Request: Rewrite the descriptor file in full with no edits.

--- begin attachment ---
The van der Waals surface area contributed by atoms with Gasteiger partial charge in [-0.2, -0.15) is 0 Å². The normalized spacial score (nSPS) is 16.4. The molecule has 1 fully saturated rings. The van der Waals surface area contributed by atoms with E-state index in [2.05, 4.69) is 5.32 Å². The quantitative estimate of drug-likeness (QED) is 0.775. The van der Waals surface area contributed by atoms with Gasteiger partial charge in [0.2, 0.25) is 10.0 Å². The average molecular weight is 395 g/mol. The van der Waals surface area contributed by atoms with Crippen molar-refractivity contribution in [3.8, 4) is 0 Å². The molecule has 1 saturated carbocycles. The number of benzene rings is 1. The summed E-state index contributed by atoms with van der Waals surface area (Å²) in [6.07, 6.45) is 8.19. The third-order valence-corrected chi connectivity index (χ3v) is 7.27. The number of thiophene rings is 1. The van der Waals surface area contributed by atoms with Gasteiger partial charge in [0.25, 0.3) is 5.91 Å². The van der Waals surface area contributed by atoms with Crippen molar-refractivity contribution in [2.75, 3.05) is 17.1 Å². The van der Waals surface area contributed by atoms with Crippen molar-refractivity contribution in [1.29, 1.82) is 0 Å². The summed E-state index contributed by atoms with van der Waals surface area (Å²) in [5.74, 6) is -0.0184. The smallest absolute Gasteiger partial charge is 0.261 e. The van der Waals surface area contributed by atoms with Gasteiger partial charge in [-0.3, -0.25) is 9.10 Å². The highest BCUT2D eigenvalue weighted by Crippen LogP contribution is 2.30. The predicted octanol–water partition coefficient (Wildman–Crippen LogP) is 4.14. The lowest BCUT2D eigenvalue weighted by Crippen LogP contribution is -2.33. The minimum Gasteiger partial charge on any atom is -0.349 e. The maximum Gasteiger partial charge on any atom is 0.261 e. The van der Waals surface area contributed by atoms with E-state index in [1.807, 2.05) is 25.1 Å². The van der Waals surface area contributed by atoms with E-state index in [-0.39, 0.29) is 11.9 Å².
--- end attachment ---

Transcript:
The van der Waals surface area contributed by atoms with Gasteiger partial charge in [-0.2, -0.15) is 0 Å². The normalized spacial score (nSPS) is 16.4. The molecule has 1 fully saturated rings. The van der Waals surface area contributed by atoms with E-state index in [2.05, 4.69) is 5.32 Å². The quantitative estimate of drug-likeness (QED) is 0.775. The van der Waals surface area contributed by atoms with Gasteiger partial charge in [0.2, 0.25) is 10.0 Å². The average molecular weight is 395 g/mol. The van der Waals surface area contributed by atoms with Crippen molar-refractivity contribution in [3.8, 4) is 0 Å². The molecule has 1 saturated carbocycles. The number of benzene rings is 1. The summed E-state index contributed by atoms with van der Waals surface area (Å²) in [6.07, 6.45) is 8.19. The third-order valence-corrected chi connectivity index (χ3v) is 7.27. The number of thiophene rings is 1. The van der Waals surface area contributed by atoms with Gasteiger partial charge in [0.25, 0.3) is 5.91 Å². The van der Waals surface area contributed by atoms with Crippen molar-refractivity contribution in [2.75, 3.05) is 17.1 Å². The van der Waals surface area contributed by atoms with Crippen molar-refractivity contribution in [1.29, 1.82) is 0 Å². The summed E-state index contributed by atoms with van der Waals surface area (Å²) in [5.74, 6) is -0.0184. The smallest absolute Gasteiger partial charge is 0.261 e. The van der Waals surface area contributed by atoms with Gasteiger partial charge in [-0.3, -0.25) is 9.10 Å². The highest BCUT2D eigenvalue weighted by Crippen LogP contribution is 2.30. The predicted octanol–water partition coefficient (Wildman–Crippen LogP) is 4.14. The lowest BCUT2D eigenvalue weighted by Crippen LogP contribution is -2.33. The minimum Gasteiger partial charge on any atom is -0.349 e. The maximum Gasteiger partial charge on any atom is 0.261 e. The van der Waals surface area contributed by atoms with E-state index in [1.807, 2.05) is 25.1 Å². The van der Waals surface area contributed by atoms with E-state index in [-0.39, 0.29) is 11.9 Å².